Saturday, October 31, 2009

Legal analysis of Israeli war crimes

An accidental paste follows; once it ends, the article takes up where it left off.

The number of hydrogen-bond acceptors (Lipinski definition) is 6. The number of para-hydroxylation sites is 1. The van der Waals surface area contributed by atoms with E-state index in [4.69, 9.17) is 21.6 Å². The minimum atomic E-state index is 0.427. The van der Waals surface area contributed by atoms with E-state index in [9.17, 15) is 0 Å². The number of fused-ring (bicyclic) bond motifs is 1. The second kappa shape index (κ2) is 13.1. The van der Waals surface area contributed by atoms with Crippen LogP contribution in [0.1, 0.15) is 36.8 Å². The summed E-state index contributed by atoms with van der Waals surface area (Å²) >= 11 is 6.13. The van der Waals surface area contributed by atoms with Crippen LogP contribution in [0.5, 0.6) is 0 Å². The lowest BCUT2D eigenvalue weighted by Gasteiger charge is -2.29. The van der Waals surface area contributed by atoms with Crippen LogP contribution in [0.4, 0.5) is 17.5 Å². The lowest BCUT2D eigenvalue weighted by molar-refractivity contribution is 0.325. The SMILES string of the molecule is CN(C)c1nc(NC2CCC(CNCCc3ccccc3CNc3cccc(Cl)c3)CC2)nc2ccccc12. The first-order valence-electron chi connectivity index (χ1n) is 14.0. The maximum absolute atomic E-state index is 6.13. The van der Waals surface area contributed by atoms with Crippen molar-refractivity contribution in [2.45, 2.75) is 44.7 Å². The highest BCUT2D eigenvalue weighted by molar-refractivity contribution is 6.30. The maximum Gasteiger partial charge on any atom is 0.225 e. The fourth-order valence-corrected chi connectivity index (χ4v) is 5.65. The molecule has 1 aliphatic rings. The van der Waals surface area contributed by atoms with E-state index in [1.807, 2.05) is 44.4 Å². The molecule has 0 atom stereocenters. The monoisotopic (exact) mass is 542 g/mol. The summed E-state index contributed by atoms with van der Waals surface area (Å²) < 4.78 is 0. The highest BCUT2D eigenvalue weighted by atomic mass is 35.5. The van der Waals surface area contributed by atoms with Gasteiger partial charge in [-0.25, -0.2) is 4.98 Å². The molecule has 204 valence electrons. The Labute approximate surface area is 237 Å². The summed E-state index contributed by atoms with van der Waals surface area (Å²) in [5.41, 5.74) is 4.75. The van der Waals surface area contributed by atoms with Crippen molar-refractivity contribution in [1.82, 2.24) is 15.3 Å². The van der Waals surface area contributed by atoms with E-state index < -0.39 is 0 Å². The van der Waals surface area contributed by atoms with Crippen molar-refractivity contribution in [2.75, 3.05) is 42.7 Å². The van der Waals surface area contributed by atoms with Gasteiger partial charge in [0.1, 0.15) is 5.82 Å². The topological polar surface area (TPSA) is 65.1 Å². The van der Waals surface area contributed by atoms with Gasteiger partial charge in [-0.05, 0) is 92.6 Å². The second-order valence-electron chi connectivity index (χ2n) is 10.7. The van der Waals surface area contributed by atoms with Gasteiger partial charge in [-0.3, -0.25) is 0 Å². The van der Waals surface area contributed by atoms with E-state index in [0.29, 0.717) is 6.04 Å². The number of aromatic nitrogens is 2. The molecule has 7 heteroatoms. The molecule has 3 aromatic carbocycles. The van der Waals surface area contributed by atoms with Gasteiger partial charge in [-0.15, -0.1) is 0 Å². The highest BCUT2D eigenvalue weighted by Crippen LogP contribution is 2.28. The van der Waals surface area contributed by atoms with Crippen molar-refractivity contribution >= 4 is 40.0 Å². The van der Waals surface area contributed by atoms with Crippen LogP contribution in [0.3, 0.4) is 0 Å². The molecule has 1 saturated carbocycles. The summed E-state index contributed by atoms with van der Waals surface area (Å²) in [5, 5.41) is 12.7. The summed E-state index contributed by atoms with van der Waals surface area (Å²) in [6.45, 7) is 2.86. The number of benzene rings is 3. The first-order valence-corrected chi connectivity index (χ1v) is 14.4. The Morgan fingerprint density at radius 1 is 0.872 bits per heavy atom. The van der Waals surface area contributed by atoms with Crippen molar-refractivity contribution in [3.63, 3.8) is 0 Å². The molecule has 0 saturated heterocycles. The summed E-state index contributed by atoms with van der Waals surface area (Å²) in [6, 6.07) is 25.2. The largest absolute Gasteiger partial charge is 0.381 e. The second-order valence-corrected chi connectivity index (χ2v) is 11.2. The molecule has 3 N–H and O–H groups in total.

"On December 27, 2008, Israel launched a 22-day military offensive against Gaza called “Operation Cast Lead.”1 Israeli forces killed some 1,300 Palestinians, including 280 children, and injured approximately 4,300 others, including 1,100 children.2 Civilians comprised nearly 70 percent of the Palestinian death toll.3 The aerial and ground offensive also destroyed 2,400 homes, 29 schools, 121 commercial and industrial workshops, 60 police stations, and 30 mosques.4 During the Operation, thirteen Israelis were killed including three civilians and four soldiers killed by friendly fire.5...Israel’s November 4th raid into Gaza marked the first significant breach of the ceasefire, which was then met by renewed Hamas cross-border attacks and ultimately Israel’s 22-day offensive against Gaza. Nothing in international law sanctions the provocation of an attack to justify the use of force in self-defense, which Israel attempts to do here. While Israel may be justified in its exercise of force in an existing or continuing conflict, that justification is not equivalent to the right to initiate force. The laws of armed conflict, jus in bello, govern the former category. The laws justifying the use of force, jus ad bellum, namely those acts characterized as self-defense, govern the latter and constitute the scope of this article. Israel professed that its initial attack was intended to prevent a threat of an attack, indicating the absence of a requisite armed attack necessary to meet the threshold of self-defense under a narrow reading in the modern Charter system. For the sake of argument, even if we were to accept that Israel’s provocation was of no consequence and therefore it was indeed responding to an armed attack, its response would still have to meet the threshold requirements of necessity and proportionality." (thanks Bassam--her husband)